Lipids and lipoproteins are major targets for cardiovascular disease (CVD) prevention. Findings from a limited number of clinical trials suggest diet-induced atherogenic lipoprotein lowering can be altered in the presence of chronic low-grade inflammation or insulin resistance. This review summarizes results from randomized controlled trials that have examined diet-induced changes in lipids/lipoproteins by inflammatory or insulin sensitivity status. In addition, mechanisms to explain these clinical observations are explored. Post hoc analyses of data from a limited number of randomized controlled trials suggest attenuation of diet-induced lipid/lipoprotein lowering in individuals with inflammation and/or insulin resistance. These findings are supported by experimental studies showing that inflammatory stimuli and hyperinsulinemia alter genes involved in endogenous cholesterol synthesis and cholesterol uptake, reduce cholesterol efflux, and increase fatty acid biosynthesis. Further a priori defined research is required to better characterize how chronic low-grade inflammation and insulin resistance modulate lipid and lipoprotein responsiveness to guide CVD risk reduction in individuals presenting with these phenotypes.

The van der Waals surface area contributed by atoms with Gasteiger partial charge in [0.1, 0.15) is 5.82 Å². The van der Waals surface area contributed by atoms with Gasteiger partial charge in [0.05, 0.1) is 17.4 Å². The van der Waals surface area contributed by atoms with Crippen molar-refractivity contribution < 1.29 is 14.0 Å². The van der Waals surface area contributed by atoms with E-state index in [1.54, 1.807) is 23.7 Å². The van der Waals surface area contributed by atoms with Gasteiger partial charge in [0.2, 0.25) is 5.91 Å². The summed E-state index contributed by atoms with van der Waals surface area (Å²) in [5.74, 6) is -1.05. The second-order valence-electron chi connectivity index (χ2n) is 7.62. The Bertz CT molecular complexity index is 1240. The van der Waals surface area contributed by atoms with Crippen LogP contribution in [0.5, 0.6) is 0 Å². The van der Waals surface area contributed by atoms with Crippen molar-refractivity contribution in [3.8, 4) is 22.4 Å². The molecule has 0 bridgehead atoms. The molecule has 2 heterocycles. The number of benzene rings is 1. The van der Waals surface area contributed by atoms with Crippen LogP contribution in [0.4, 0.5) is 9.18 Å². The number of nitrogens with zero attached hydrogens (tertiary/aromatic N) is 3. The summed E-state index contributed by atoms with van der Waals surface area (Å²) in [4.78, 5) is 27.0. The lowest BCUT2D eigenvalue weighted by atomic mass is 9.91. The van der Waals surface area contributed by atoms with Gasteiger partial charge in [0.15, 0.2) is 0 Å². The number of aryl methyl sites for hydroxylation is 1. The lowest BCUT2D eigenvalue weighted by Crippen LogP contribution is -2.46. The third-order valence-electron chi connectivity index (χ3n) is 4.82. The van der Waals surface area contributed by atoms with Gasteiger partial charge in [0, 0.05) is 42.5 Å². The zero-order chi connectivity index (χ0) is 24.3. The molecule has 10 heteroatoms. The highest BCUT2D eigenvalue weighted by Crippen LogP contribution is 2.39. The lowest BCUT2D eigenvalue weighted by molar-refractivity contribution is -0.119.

|Original language||English (US)|
|Journal||Current Developments in Nutrition|
|State||Published - Nov 1 2020|
All Science Journal Classification (ASJC) codes
- Medicine (miscellaneous)
- Food Science
- Nutrition and Dietetics